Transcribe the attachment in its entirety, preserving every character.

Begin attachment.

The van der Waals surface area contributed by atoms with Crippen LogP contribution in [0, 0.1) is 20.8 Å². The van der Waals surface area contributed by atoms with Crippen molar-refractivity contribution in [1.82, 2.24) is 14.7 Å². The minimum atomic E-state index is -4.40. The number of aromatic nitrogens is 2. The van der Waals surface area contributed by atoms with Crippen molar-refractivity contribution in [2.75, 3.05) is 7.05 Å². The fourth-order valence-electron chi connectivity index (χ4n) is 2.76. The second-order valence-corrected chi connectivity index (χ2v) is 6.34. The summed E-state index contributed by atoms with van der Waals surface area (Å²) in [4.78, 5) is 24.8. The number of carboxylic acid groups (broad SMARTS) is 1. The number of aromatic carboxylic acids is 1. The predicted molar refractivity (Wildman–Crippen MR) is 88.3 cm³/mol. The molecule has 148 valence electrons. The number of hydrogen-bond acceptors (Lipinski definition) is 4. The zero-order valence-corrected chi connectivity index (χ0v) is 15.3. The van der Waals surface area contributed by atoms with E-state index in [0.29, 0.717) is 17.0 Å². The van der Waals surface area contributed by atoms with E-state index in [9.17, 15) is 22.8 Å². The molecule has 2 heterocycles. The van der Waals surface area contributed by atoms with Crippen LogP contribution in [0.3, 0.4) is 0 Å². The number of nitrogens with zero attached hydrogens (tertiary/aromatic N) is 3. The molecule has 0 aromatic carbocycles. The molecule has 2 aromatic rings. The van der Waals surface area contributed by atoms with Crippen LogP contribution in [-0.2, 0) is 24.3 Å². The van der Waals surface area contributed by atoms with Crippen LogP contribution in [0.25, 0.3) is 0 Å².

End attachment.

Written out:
The van der Waals surface area contributed by atoms with Crippen LogP contribution in [0, 0.1) is 20.8 Å². The van der Waals surface area contributed by atoms with Crippen molar-refractivity contribution in [1.82, 2.24) is 14.7 Å². The minimum atomic E-state index is -4.40. The number of aromatic nitrogens is 2. The van der Waals surface area contributed by atoms with Crippen molar-refractivity contribution in [2.75, 3.05) is 7.05 Å². The fourth-order valence-electron chi connectivity index (χ4n) is 2.76. The second-order valence-corrected chi connectivity index (χ2v) is 6.34. The summed E-state index contributed by atoms with van der Waals surface area (Å²) in [4.78, 5) is 24.8. The number of carboxylic acid groups (broad SMARTS) is 1. The number of aromatic carboxylic acids is 1. The predicted molar refractivity (Wildman–Crippen MR) is 88.3 cm³/mol. The molecule has 148 valence electrons. The number of hydrogen-bond acceptors (Lipinski definition) is 4. The zero-order valence-corrected chi connectivity index (χ0v) is 15.3. The van der Waals surface area contributed by atoms with E-state index in [0.29, 0.717) is 17.0 Å². The van der Waals surface area contributed by atoms with E-state index in [9.17, 15) is 22.8 Å². The molecule has 2 heterocycles. The van der Waals surface area contributed by atoms with Crippen LogP contribution in [0.3, 0.4) is 0 Å². The number of nitrogens with zero attached hydrogens (tertiary/aromatic N) is 3. The molecule has 0 aromatic carbocycles. The molecule has 2 aromatic rings. The van der Waals surface area contributed by atoms with Crippen LogP contribution in [-0.2, 0) is 24.3 Å². The van der Waals surface area contributed by atoms with Crippen LogP contribution in [0.25, 0.3) is 0 Å².